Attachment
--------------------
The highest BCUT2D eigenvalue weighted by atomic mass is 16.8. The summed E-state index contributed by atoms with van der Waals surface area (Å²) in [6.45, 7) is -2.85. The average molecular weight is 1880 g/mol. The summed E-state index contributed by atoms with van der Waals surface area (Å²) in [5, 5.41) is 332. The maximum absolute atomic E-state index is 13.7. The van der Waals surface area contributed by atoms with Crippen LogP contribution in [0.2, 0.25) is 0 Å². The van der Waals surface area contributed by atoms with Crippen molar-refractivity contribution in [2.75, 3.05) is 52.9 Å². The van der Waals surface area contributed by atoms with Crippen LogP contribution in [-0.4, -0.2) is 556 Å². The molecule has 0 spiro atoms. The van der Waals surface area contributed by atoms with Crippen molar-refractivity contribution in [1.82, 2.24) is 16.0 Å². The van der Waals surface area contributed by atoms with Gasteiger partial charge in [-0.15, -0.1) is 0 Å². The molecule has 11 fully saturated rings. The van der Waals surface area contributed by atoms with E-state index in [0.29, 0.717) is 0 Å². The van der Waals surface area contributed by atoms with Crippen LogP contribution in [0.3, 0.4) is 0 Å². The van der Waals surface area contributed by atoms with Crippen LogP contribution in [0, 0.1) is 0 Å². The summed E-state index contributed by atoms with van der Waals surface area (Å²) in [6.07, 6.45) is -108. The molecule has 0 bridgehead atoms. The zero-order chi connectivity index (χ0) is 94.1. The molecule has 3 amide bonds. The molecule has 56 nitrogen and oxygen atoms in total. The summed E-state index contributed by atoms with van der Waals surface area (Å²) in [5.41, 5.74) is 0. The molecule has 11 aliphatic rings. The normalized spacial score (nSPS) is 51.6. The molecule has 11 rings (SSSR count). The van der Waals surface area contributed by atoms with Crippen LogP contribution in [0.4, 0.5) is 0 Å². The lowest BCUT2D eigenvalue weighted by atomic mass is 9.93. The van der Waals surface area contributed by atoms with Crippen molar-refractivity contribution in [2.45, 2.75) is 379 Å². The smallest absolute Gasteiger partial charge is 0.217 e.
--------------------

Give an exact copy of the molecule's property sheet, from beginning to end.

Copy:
The highest BCUT2D eigenvalue weighted by atomic mass is 16.8. The summed E-state index contributed by atoms with van der Waals surface area (Å²) in [6.45, 7) is -2.85. The average molecular weight is 1880 g/mol. The summed E-state index contributed by atoms with van der Waals surface area (Å²) in [5, 5.41) is 332. The maximum absolute atomic E-state index is 13.7. The van der Waals surface area contributed by atoms with Crippen LogP contribution in [0.2, 0.25) is 0 Å². The van der Waals surface area contributed by atoms with Crippen molar-refractivity contribution in [2.75, 3.05) is 52.9 Å². The van der Waals surface area contributed by atoms with Crippen LogP contribution in [-0.4, -0.2) is 556 Å². The molecule has 0 spiro atoms. The van der Waals surface area contributed by atoms with Crippen molar-refractivity contribution in [1.82, 2.24) is 16.0 Å². The van der Waals surface area contributed by atoms with Gasteiger partial charge in [-0.15, -0.1) is 0 Å². The molecule has 11 fully saturated rings. The van der Waals surface area contributed by atoms with E-state index in [0.29, 0.717) is 0 Å². The van der Waals surface area contributed by atoms with Crippen LogP contribution in [0.3, 0.4) is 0 Å². The van der Waals surface area contributed by atoms with Crippen LogP contribution in [0, 0.1) is 0 Å². The summed E-state index contributed by atoms with van der Waals surface area (Å²) in [6.07, 6.45) is -108. The molecule has 0 bridgehead atoms. The zero-order chi connectivity index (χ0) is 94.1. The molecule has 3 amide bonds. The molecule has 56 nitrogen and oxygen atoms in total. The summed E-state index contributed by atoms with van der Waals surface area (Å²) in [5.41, 5.74) is 0. The molecule has 11 aliphatic rings. The normalized spacial score (nSPS) is 51.6. The molecule has 11 rings (SSSR count). The van der Waals surface area contributed by atoms with Crippen LogP contribution in [0.4, 0.5) is 0 Å². The lowest BCUT2D eigenvalue weighted by atomic mass is 9.93. The van der Waals surface area contributed by atoms with Crippen molar-refractivity contribution in [2.45, 2.75) is 379 Å². The smallest absolute Gasteiger partial charge is 0.217 e.